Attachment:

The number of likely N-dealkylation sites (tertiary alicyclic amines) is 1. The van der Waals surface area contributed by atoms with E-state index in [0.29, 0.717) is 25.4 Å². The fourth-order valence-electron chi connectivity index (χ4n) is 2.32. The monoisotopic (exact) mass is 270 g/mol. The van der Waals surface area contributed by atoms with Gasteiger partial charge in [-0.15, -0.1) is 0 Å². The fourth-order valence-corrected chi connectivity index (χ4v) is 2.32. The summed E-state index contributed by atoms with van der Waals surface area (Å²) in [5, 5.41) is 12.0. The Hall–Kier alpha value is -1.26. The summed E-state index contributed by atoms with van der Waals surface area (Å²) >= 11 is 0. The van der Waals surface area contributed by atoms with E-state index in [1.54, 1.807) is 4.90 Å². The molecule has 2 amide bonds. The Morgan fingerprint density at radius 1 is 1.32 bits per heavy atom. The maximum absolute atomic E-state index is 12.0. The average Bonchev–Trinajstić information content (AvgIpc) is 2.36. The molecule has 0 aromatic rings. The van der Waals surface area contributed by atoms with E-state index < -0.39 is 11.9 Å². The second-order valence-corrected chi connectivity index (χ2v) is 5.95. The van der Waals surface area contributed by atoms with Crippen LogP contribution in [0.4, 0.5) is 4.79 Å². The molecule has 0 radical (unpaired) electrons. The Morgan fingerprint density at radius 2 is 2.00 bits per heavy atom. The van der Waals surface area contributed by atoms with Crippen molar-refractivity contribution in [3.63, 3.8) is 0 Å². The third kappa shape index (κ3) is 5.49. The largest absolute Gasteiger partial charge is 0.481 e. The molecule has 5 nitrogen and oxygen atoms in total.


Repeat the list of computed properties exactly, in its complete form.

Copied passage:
The number of likely N-dealkylation sites (tertiary alicyclic amines) is 1. The van der Waals surface area contributed by atoms with E-state index in [0.29, 0.717) is 25.4 Å². The fourth-order valence-electron chi connectivity index (χ4n) is 2.32. The monoisotopic (exact) mass is 270 g/mol. The van der Waals surface area contributed by atoms with Gasteiger partial charge in [-0.15, -0.1) is 0 Å². The fourth-order valence-corrected chi connectivity index (χ4v) is 2.32. The summed E-state index contributed by atoms with van der Waals surface area (Å²) in [5, 5.41) is 12.0. The Hall–Kier alpha value is -1.26. The summed E-state index contributed by atoms with van der Waals surface area (Å²) >= 11 is 0. The van der Waals surface area contributed by atoms with E-state index in [1.54, 1.807) is 4.90 Å². The molecule has 2 amide bonds. The Morgan fingerprint density at radius 1 is 1.32 bits per heavy atom. The maximum absolute atomic E-state index is 12.0. The average Bonchev–Trinajstić information content (AvgIpc) is 2.36. The molecule has 0 aromatic rings. The van der Waals surface area contributed by atoms with E-state index < -0.39 is 11.9 Å². The second-order valence-corrected chi connectivity index (χ2v) is 5.95. The van der Waals surface area contributed by atoms with Crippen LogP contribution in [0.4, 0.5) is 4.79 Å². The molecule has 0 radical (unpaired) electrons. The Morgan fingerprint density at radius 2 is 2.00 bits per heavy atom. The van der Waals surface area contributed by atoms with Crippen molar-refractivity contribution in [3.63, 3.8) is 0 Å². The third kappa shape index (κ3) is 5.49. The largest absolute Gasteiger partial charge is 0.481 e. The molecule has 5 nitrogen and oxygen atoms in total.